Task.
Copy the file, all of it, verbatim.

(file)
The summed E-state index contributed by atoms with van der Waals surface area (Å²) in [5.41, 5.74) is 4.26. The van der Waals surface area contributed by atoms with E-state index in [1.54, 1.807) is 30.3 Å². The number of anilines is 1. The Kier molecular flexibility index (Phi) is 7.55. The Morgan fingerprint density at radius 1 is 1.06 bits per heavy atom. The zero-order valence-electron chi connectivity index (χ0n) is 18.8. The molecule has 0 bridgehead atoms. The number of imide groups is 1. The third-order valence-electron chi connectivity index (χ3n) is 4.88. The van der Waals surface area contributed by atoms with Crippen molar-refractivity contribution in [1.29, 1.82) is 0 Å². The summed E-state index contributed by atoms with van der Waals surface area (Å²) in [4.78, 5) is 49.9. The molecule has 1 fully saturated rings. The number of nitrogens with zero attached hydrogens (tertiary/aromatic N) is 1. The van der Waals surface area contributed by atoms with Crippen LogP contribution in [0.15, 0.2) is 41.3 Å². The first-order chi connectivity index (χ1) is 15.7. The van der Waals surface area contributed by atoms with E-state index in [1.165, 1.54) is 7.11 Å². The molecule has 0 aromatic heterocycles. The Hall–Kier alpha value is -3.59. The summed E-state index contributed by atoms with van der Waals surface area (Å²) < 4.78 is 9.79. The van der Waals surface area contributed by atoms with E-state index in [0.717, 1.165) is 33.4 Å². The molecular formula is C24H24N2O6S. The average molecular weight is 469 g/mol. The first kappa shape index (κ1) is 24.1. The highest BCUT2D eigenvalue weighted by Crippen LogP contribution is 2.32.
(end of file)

The summed E-state index contributed by atoms with van der Waals surface area (Å²) in [5.41, 5.74) is 4.26. The van der Waals surface area contributed by atoms with E-state index in [1.54, 1.807) is 30.3 Å². The number of anilines is 1. The Kier molecular flexibility index (Phi) is 7.55. The Morgan fingerprint density at radius 1 is 1.06 bits per heavy atom. The zero-order valence-electron chi connectivity index (χ0n) is 18.8. The molecule has 0 bridgehead atoms. The number of imide groups is 1. The third-order valence-electron chi connectivity index (χ3n) is 4.88. The van der Waals surface area contributed by atoms with Crippen molar-refractivity contribution in [1.29, 1.82) is 0 Å². The summed E-state index contributed by atoms with van der Waals surface area (Å²) in [4.78, 5) is 49.9. The molecule has 1 fully saturated rings. The number of nitrogens with zero attached hydrogens (tertiary/aromatic N) is 1. The van der Waals surface area contributed by atoms with Crippen LogP contribution in [0.15, 0.2) is 41.3 Å². The first-order chi connectivity index (χ1) is 15.7. The van der Waals surface area contributed by atoms with E-state index in [1.165, 1.54) is 7.11 Å². The molecule has 0 aromatic heterocycles. The Hall–Kier alpha value is -3.59. The summed E-state index contributed by atoms with van der Waals surface area (Å²) < 4.78 is 9.79. The van der Waals surface area contributed by atoms with E-state index in [0.717, 1.165) is 33.4 Å². The molecular formula is C24H24N2O6S. The average molecular weight is 469 g/mol. The first kappa shape index (κ1) is 24.1. The highest BCUT2D eigenvalue weighted by Crippen LogP contribution is 2.32.